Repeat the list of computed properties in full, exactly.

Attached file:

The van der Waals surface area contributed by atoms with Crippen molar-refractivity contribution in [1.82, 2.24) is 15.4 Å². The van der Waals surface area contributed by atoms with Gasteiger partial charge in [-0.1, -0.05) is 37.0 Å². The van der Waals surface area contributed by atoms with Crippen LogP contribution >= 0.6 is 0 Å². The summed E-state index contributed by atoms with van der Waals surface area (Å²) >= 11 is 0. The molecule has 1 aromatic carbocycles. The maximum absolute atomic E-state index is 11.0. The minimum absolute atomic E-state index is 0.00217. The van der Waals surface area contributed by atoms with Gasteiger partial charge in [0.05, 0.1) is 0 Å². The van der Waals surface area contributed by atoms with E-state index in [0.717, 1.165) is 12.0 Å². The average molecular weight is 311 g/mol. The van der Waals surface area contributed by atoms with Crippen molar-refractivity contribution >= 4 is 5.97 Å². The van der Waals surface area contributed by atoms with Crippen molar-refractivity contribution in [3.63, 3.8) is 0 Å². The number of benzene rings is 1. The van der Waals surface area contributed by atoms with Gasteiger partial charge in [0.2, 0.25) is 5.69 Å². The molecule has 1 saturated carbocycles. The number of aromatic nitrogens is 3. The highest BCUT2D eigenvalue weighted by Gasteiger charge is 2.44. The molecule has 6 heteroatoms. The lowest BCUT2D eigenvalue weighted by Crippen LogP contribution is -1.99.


The van der Waals surface area contributed by atoms with Crippen molar-refractivity contribution in [1.82, 2.24) is 15.4 Å². The van der Waals surface area contributed by atoms with Gasteiger partial charge in [-0.1, -0.05) is 37.0 Å². The van der Waals surface area contributed by atoms with Crippen LogP contribution >= 0.6 is 0 Å². The summed E-state index contributed by atoms with van der Waals surface area (Å²) >= 11 is 0. The molecule has 1 aromatic carbocycles. The maximum absolute atomic E-state index is 11.0. The minimum absolute atomic E-state index is 0.00217. The van der Waals surface area contributed by atoms with Gasteiger partial charge in [0.05, 0.1) is 0 Å². The van der Waals surface area contributed by atoms with E-state index in [0.717, 1.165) is 12.0 Å². The average molecular weight is 311 g/mol. The van der Waals surface area contributed by atoms with Crippen molar-refractivity contribution >= 4 is 5.97 Å². The van der Waals surface area contributed by atoms with Crippen molar-refractivity contribution in [3.63, 3.8) is 0 Å². The number of benzene rings is 1. The van der Waals surface area contributed by atoms with Gasteiger partial charge in [0.2, 0.25) is 5.69 Å². The molecule has 1 saturated carbocycles. The number of aromatic nitrogens is 3. The highest BCUT2D eigenvalue weighted by Gasteiger charge is 2.44. The molecule has 6 heteroatoms. The lowest BCUT2D eigenvalue weighted by Crippen LogP contribution is -1.99.